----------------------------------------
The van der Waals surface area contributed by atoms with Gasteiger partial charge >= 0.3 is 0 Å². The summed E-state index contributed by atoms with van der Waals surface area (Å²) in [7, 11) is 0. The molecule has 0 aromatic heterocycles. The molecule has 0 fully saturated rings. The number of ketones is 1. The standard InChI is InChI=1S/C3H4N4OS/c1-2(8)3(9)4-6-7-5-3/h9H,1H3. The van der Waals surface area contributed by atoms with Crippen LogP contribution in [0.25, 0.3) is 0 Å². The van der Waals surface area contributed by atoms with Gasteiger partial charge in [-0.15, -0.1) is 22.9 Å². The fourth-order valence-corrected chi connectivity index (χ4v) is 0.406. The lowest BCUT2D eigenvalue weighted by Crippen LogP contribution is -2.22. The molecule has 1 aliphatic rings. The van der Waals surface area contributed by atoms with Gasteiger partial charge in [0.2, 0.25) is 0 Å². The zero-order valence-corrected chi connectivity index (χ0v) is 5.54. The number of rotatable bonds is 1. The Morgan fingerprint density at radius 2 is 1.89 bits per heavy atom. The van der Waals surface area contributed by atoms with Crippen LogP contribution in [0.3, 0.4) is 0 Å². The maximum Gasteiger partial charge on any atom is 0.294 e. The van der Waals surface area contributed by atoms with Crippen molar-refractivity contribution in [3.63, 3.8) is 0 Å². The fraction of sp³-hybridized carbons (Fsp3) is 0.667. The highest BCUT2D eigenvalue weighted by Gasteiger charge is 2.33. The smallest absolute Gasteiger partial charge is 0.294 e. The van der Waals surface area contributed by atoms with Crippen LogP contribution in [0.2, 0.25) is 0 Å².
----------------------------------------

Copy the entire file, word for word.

The van der Waals surface area contributed by atoms with Gasteiger partial charge >= 0.3 is 0 Å². The summed E-state index contributed by atoms with van der Waals surface area (Å²) in [7, 11) is 0. The molecule has 0 aromatic heterocycles. The molecule has 0 fully saturated rings. The number of ketones is 1. The standard InChI is InChI=1S/C3H4N4OS/c1-2(8)3(9)4-6-7-5-3/h9H,1H3. The van der Waals surface area contributed by atoms with Crippen LogP contribution in [0.25, 0.3) is 0 Å². The van der Waals surface area contributed by atoms with Gasteiger partial charge in [-0.15, -0.1) is 22.9 Å². The fourth-order valence-corrected chi connectivity index (χ4v) is 0.406. The lowest BCUT2D eigenvalue weighted by Crippen LogP contribution is -2.22. The molecule has 1 aliphatic rings. The van der Waals surface area contributed by atoms with Gasteiger partial charge in [0.2, 0.25) is 0 Å². The zero-order valence-corrected chi connectivity index (χ0v) is 5.54. The number of rotatable bonds is 1. The Morgan fingerprint density at radius 2 is 1.89 bits per heavy atom. The van der Waals surface area contributed by atoms with Crippen LogP contribution in [0.3, 0.4) is 0 Å². The maximum Gasteiger partial charge on any atom is 0.294 e. The van der Waals surface area contributed by atoms with Crippen molar-refractivity contribution in [3.63, 3.8) is 0 Å². The fraction of sp³-hybridized carbons (Fsp3) is 0.667. The highest BCUT2D eigenvalue weighted by Gasteiger charge is 2.33. The smallest absolute Gasteiger partial charge is 0.294 e. The van der Waals surface area contributed by atoms with Crippen LogP contribution in [0.2, 0.25) is 0 Å².